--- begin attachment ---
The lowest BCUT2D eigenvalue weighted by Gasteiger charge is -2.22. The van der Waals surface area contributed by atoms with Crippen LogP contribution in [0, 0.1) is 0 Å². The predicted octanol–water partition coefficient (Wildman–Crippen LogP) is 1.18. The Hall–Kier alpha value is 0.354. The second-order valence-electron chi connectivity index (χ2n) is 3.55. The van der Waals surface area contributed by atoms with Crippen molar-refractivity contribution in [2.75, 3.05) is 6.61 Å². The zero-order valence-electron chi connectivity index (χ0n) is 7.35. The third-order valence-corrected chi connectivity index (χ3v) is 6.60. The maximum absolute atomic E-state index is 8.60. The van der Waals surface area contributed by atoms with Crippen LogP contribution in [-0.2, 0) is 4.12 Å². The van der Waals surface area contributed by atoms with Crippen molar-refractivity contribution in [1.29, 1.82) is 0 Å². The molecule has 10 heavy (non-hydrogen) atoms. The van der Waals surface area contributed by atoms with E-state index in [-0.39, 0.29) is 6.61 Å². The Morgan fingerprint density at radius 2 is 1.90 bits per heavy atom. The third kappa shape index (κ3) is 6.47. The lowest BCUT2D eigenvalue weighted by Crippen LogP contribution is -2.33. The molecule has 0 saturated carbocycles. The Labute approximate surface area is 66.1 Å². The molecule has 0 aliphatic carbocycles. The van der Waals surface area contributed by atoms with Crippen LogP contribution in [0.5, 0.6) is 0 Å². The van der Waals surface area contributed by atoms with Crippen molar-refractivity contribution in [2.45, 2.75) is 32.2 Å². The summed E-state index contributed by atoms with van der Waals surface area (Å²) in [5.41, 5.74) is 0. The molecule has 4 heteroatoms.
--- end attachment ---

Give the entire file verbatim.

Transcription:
The lowest BCUT2D eigenvalue weighted by Gasteiger charge is -2.22. The van der Waals surface area contributed by atoms with Crippen LogP contribution in [0, 0.1) is 0 Å². The predicted octanol–water partition coefficient (Wildman–Crippen LogP) is 1.18. The Hall–Kier alpha value is 0.354. The second-order valence-electron chi connectivity index (χ2n) is 3.55. The van der Waals surface area contributed by atoms with Crippen molar-refractivity contribution in [2.75, 3.05) is 6.61 Å². The zero-order valence-electron chi connectivity index (χ0n) is 7.35. The third-order valence-corrected chi connectivity index (χ3v) is 6.60. The maximum absolute atomic E-state index is 8.60. The van der Waals surface area contributed by atoms with Crippen LogP contribution in [-0.2, 0) is 4.12 Å². The van der Waals surface area contributed by atoms with Crippen molar-refractivity contribution in [1.29, 1.82) is 0 Å². The molecule has 10 heavy (non-hydrogen) atoms. The van der Waals surface area contributed by atoms with E-state index in [-0.39, 0.29) is 6.61 Å². The Morgan fingerprint density at radius 2 is 1.90 bits per heavy atom. The third kappa shape index (κ3) is 6.47. The lowest BCUT2D eigenvalue weighted by Crippen LogP contribution is -2.33. The molecule has 0 saturated carbocycles. The Labute approximate surface area is 66.1 Å². The molecule has 0 aliphatic carbocycles. The van der Waals surface area contributed by atoms with Crippen LogP contribution in [0.5, 0.6) is 0 Å². The van der Waals surface area contributed by atoms with Crippen molar-refractivity contribution in [2.45, 2.75) is 32.2 Å². The summed E-state index contributed by atoms with van der Waals surface area (Å²) in [5.41, 5.74) is 0. The molecule has 4 heteroatoms.